Mutations and overexpression of EZH2 have been associated with prostate, breast, liver, skin, lung, and gastric cancers, as well as with lymphoma and melanoma [1, 7, 8, 58, 60, 114, 129, 139]. Tazemetostat (Tazverik, Epizyme, Inc), acting as a selective competitor of S-adenosyl-L-methionine, is a first-in-class EZH2 inhibitor, administered orally against hematological and solid tumors. On June 18, 2020, the FDA granted approval to tazemetostat in adults with relapsed/ refractory (R/R) follicular lymphoma (FL) carrying an EZH2 mutation who have received at least two prior systemic therapies, or for those patients who have no alternative options. The cobas EZH2 Mutation Test (Roche Molecular Systems, Inc.) as a diagnostic test was also approved, based on two open-label, single-arm cohorts of a multicenter trial (E7438-G000-101, NCT01897571) in patients with FL after at least two prior systemic therapies.

Tazemetostat was also studied as a single agent in a Phase II clinical trial for patients with relapsed or refractory non-Hodgkin lymphoma [73], rare aggressive forms of lymphoma [85], follicular lymphoma in refractory patients in combination with atezolizumab (Tecentriq), diffuse large B-cell lymphoma (DLBCL), and is currently in the recruitment phase for prostate cancer in combination with enzalutamide or abitarerone/prednisol (NCT04179864). In combination with R-CHOP, a standard chemotherapy regimen, tazemetostat, is in ongoing studies as a first-line treatment for newly diagnosed high-risk elderly patients with DLBCL.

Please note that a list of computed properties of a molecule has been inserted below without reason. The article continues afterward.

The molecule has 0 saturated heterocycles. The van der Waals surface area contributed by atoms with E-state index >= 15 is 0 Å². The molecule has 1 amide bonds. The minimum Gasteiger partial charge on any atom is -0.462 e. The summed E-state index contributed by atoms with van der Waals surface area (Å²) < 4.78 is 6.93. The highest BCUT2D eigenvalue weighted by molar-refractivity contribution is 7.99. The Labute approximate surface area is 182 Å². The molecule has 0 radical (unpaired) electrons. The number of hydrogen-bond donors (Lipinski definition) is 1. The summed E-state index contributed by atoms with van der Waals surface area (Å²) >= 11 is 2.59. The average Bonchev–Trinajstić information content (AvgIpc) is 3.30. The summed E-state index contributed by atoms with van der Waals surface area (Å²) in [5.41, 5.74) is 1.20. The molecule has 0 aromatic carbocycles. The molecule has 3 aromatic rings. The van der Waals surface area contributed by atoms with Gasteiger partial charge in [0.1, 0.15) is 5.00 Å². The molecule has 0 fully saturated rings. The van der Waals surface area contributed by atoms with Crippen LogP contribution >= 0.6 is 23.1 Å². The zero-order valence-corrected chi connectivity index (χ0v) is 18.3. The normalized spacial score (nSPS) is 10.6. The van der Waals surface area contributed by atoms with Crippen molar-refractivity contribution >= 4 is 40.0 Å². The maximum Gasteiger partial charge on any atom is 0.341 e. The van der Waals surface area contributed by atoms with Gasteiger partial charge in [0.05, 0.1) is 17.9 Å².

Ongoing clinical trials with epi treatments against cancer